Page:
a strategy for patience

a reader wrote saying she’s struggling with patience.  she didn’t elaborate (maybe she got fed up?), so here’s my overall advice.

think of wanting something like going to the deli counter.  plucking the paper ticket from the machine records your request.  now you just need to trust you’ll be taken care of.

you could pass the time by reaching into the gross barrel of dill pickles, grabbing bread, or squeezing fruit.  alternatively, you could hover around the counter, scrutinize other peoples’ selections, and get frustrated by how slow they are. 

i prefer the former.  in essence, the secret to patience is…doing something else in the mean time.

if this sounds cavalier, consider the alternative—suffering.  willing the person to call you back, the construction to be completed, the food to cook quicker.  because the root of impatience is expectation.   this should’ve been done by now.  why didn’t you read my mind, understand, and obey? 

forget the shoulds.  distract and fool yourself into avoiding the suffering of impatience by going back to the deli counter of life and consciously deciding how you want to spend your time.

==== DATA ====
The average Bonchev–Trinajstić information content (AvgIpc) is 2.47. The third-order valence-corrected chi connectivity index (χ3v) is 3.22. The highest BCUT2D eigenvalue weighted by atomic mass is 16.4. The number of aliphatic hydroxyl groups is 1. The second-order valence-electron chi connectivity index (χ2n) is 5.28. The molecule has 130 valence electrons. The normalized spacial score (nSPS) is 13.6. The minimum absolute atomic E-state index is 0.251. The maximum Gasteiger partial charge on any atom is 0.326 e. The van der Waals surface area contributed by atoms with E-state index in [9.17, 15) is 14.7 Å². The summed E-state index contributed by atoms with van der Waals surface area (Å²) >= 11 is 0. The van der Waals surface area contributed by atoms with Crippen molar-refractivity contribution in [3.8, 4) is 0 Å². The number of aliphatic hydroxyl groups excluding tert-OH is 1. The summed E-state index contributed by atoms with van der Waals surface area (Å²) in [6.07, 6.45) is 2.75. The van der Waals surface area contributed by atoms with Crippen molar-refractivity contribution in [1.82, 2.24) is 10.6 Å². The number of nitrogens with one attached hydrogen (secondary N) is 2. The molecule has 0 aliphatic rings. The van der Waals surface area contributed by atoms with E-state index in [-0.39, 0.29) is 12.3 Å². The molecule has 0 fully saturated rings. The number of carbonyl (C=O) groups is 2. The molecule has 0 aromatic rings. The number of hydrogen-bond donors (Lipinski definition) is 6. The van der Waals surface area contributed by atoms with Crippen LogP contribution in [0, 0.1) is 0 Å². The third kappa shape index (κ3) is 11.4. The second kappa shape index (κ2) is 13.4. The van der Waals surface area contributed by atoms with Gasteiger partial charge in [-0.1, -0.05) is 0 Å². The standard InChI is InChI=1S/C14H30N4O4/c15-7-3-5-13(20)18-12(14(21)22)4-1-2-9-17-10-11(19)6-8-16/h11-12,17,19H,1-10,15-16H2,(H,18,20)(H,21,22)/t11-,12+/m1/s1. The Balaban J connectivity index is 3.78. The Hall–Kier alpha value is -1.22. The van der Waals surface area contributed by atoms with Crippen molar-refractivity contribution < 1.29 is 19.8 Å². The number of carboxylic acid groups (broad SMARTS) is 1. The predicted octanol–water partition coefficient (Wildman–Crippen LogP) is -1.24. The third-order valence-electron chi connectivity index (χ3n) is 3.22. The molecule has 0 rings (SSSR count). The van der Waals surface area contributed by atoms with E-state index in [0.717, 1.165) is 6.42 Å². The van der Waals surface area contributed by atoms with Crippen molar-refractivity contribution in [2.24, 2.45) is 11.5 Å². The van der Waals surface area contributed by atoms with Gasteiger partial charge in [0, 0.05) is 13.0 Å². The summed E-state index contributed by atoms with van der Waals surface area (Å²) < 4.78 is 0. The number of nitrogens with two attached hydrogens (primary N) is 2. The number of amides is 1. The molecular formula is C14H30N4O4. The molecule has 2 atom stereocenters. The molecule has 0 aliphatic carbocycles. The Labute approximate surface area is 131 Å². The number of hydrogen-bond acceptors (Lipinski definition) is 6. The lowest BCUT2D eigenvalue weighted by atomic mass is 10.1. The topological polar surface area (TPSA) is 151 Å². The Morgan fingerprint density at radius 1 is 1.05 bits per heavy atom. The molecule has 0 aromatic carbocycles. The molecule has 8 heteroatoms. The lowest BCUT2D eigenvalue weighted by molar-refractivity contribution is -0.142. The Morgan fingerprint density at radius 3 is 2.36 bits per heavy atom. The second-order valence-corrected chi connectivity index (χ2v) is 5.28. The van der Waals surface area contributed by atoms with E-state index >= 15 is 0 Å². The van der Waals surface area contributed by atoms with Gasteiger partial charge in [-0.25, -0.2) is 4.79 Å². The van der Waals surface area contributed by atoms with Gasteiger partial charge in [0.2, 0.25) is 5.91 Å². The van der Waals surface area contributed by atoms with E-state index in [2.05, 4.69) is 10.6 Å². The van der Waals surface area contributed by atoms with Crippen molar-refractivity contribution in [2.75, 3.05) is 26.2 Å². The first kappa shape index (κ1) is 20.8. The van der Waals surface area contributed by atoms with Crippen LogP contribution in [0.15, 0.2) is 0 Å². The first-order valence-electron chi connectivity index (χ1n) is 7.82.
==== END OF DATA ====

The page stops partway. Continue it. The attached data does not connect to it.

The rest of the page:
despite my tough love, i feel your pain.  i’m as guilty as the next person of silently shaking my head and muttering under my breath at morons.

in recent years, i’ve taken to deep breathing with long, Carrie-Mathison-esque exhales.  (i told you my love of Homeland is intense).  i like to think this loosens my jaw, which clenches when i’m irritated. 

even as a kid patience was tough.  i got yelled at for it and i’m sure having an impatient kid is annoying.  but another thing about childhood—and yes, this is absolutely my defense—is your lack of responsibilities.  the fewest in the world, basically.  all we had to do was breathe, not take our clothes off in public, and stay out of the street. 

back when i split my week between preschool and my grandparents’ house on days off, i clearly remember standing in their basement, aware of having nothing to do.  it’s hard to imagine but it’s the truth.   

my grandfather puttered with tools and listened to CBS news radio.  my grandmother folded laundry.  she gave me a few dishtowels to “fold,” but we both knew my limits and i sensed it was a fake offer.

pride intact, i resorted to carrying a dust-caked box of pastels from the 70s, left over from my mom and aunts, up and down the length of the basement.  it was ok.

so yes, you can be an impatient adult, but isn’t there something constructive you could be doing?

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